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Players Arrive for WBF's 1st Nice Casino Ruhl Backgammon Open
by Michael Strato - 6 July 2007
MARCO FORNASIR
NICE, France - A sizzling sun above clear blue skies prevailed yesterday here in the beautiful French Riviera city of Nice as backgammon players from around the world began to arrive to participate in the 1st Nice Casino Ruhl Backgammon Open organized by the Worldwide Backgammon Federation (WBF).

Casino Ruhl, one of the Barrière Group's many elegant casinos, is situated at 1 Promenade des Anglais, a busy boulevard that runs along the edge of the city’s centre right next to the beach.

Some 40 to 50 players had arrived last night – just a few familiar names already here are Ed O’Laughlin and Doug Mayfield of the USA, Mochizuki Masayuki of Japan, Chris Ternel of the UK, Arda Findikoglu of Turkey , Michel Serrero of France, Fabrizio Lo Surdo of Italy, Artur Muradian of Armenia while Francois Tardieu of France, Backgammon Giant #3, will arrive today as will many other players from all over – especially from France and nearby Italy and no less than eight from Armenia are here or en route.

The main flights of this tournament will begin this evening (Friday) and run until Sunday. Meanwhile there was plenty of backgammon to play last night for the early birds, who took part in the entry-fee Sperti Trophy and Warm-Up side events.

WBF Director Marco Fornasir and his team also got a 64-player, €5, 1-pointer President’s Tournament started – there will be probably be three of these fast tournaments over the next few days, keeping players busy with action between their matches in the main event.


Yesterday afternoon, 24 early birds started a 32-player bracket in the Warm-Up event, which we have created a ladder for at this link, while after the supper break, many of the same players along with others that had arrived, 29 in total, began another 32-player bracket for the Sperti Trophy event; the progress of that ladder can be seen here.

The winner of the Warm-Up will be awarded with a complimentary hotel room at next year’s 2nd Nice Casino Ruhl Backgammon Open while the winner of the Sperti Trophy takes home a luxurious backgammon board made by a WBF sponsor, Alfredo Sperti of Italy.

The Warm-Up is down to the final, which will likely be played later today – it’s Asbjorn Arntzen of Norway versus Mochizuki Masayuki of Japan.

Meanwhile, we noticed Ed O'Laughlin pondering this position in his Warm-Up match against Michel Serrero last night:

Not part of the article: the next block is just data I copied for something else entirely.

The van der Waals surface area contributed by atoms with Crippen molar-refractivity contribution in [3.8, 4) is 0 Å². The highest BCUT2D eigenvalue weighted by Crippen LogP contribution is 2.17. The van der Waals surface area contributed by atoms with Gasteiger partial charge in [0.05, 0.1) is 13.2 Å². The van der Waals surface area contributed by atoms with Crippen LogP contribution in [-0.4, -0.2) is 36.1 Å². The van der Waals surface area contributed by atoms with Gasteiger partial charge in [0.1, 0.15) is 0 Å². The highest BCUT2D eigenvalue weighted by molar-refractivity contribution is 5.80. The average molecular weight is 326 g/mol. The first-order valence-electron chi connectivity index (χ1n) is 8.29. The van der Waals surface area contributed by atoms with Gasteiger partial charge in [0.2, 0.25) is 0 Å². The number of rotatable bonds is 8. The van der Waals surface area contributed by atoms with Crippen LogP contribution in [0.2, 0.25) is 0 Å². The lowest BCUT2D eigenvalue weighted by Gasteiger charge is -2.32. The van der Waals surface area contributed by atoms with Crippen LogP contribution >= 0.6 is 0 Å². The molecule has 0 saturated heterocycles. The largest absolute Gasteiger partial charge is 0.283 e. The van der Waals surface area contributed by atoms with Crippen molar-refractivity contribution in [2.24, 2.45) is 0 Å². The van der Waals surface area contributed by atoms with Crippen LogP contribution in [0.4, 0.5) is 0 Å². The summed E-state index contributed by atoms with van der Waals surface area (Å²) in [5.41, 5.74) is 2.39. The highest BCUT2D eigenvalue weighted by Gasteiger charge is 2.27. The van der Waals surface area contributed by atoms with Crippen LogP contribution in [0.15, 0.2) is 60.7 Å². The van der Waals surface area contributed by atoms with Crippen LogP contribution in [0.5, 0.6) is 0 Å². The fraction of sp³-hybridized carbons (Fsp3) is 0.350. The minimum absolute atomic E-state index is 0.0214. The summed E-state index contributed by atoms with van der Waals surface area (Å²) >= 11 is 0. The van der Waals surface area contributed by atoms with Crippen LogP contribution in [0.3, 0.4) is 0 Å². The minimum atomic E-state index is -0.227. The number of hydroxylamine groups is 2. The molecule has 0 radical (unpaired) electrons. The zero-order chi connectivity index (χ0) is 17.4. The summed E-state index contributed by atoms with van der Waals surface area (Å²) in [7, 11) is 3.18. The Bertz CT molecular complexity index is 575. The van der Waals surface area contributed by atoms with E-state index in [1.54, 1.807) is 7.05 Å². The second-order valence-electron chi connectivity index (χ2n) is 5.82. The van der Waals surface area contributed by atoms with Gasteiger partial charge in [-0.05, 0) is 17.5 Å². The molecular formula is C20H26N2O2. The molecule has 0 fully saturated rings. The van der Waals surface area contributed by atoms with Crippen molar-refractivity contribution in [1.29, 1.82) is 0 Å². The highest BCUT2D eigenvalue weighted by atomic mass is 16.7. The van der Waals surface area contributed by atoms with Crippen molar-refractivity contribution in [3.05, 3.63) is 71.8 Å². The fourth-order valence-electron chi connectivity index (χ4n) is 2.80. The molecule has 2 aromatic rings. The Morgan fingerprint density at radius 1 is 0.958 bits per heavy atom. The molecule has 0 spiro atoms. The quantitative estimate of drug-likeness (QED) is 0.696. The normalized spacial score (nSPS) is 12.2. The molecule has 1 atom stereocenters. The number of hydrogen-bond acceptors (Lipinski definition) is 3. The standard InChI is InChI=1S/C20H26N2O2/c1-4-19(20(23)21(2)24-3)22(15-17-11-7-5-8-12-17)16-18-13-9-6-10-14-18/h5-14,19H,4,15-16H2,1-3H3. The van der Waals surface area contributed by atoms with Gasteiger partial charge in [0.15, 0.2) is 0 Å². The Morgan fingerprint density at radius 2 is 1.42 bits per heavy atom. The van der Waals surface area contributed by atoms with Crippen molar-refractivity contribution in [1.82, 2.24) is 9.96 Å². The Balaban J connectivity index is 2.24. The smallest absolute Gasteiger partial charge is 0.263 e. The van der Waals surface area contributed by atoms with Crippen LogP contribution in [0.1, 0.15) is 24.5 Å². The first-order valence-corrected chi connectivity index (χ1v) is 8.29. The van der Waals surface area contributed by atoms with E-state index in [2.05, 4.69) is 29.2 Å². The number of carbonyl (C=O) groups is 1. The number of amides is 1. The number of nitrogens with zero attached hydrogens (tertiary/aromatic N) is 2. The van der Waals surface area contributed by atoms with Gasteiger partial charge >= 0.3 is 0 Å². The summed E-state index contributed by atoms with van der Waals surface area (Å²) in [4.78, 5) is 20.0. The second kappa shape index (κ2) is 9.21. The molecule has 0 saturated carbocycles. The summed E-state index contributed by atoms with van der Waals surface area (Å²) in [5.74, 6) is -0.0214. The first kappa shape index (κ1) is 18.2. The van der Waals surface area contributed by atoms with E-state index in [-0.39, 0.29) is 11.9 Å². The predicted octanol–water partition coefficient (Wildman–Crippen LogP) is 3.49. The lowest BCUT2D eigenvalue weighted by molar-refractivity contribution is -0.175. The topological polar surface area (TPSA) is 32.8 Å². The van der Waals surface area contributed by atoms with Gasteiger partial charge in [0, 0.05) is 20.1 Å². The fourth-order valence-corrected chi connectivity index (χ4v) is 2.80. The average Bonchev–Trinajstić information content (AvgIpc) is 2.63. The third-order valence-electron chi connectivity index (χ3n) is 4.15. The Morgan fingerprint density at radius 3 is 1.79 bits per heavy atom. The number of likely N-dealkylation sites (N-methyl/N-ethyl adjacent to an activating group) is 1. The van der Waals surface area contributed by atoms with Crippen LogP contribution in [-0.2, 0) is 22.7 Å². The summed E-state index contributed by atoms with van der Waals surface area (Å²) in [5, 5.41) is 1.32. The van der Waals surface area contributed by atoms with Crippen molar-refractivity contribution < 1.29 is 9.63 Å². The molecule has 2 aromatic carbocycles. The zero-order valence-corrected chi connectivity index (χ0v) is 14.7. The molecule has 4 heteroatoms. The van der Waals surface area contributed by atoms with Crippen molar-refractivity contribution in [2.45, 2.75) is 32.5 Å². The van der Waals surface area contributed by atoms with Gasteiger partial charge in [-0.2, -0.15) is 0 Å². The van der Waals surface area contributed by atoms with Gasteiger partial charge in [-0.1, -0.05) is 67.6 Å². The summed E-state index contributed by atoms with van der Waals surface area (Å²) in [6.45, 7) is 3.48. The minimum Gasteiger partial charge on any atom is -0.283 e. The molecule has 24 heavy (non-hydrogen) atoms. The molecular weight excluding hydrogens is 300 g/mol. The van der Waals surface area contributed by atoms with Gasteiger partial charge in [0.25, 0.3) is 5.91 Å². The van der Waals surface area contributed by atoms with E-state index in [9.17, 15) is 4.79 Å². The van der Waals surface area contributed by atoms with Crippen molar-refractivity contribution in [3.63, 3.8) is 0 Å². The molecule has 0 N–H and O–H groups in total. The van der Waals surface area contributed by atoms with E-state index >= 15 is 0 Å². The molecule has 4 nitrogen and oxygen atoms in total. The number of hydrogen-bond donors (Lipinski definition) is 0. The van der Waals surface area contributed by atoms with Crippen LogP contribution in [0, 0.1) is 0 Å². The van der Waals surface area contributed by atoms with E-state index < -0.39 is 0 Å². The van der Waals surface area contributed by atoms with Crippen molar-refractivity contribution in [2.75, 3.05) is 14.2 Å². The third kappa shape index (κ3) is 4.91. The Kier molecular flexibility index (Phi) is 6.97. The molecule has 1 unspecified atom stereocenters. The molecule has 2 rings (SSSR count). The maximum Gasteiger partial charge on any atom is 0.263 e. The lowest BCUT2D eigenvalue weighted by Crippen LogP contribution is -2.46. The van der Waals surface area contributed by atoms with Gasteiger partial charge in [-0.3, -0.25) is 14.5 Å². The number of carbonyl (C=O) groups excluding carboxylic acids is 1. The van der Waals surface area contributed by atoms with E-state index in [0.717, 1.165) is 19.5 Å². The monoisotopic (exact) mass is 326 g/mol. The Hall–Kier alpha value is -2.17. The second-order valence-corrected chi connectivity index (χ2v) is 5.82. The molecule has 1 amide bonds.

Serrero (White) leads 1-0 in the 5-point match and here in the second game has been cubed by O’Laughlin (Black) who has a 2-1 to play. The pip count is Black 110 – White 111.

Should O’Laughlin just try to win this game making one of the safe plays or should he hit Serrero’s lone checker moving 11/9* 9/8 and give Serrero shots at the blot he creates on the 11 point? (See Answer at the end of this article.)


Here are some photos from the charming cabaret of the Ruhl Casino where this WBF tournament is being held:

The tournament room just before the early bird events begin.
Players begin to play in the side events.

Ed O'Laughlin pondering the position mentioned in this article

in his Warm-Up match against Michel Serrero.

Ricard Malas of Spain, who is of Lebanese origin and currently lives in the Canary Islands, takes on Arda Findikoglu of Turkey in the Sperti Trophy event. Arda is the President of the Turkish Backgammon Association.
Seda Koc of Turkey won events at the 2007 European Championships earlier this year and is the wife-to-be of Arda Findikoglu.
Japan's top player, Mochizuki Masayuki, who has vowed to become the player with the lowest error rate in the world, seen here playing in the Warm-Up event. "Mochy" as he is known by friends, will also be in Monaco next week and then Cannes the following week.
WBF President Alberto da Pra caught off guard by the camera.
Costa Rica's Marjorie Serrano Blanco versus Florin Popa in the Sperti Trophy. Florin is originally from Romania but now lives in Italy.
Everyone is interested in the profiles of tournament players at ibgdb.com.

We’ll have daily news on GammonLife from this tournament along with the brackets of the three main flights, pictorials and hopefully some matches. Then, on Monday we’ll head over to Monaco where we will bring you week-long coverage of the most famous venue in the world, the 32nd annual World Backgammon Championships in Monte Carlo, followed by another full week of exciting backgammon news from the Partouche Gammon Tour’s 5th Riviera Challenge and Nations Cup in Cannes.

Answer: In the position problem above, Snowie 3-ply says it’s a huge blunder not to play 11/9* 9/8. Snowie’s second play lists 11/9* 11/10, as a blunder of -0.156, and the third listed play of 4/2 4/3 (-0.162) only leaves you 5% chances of winning a gammon while you more than double your chances (10.6%) with the correct play of 11/9* 9/8.

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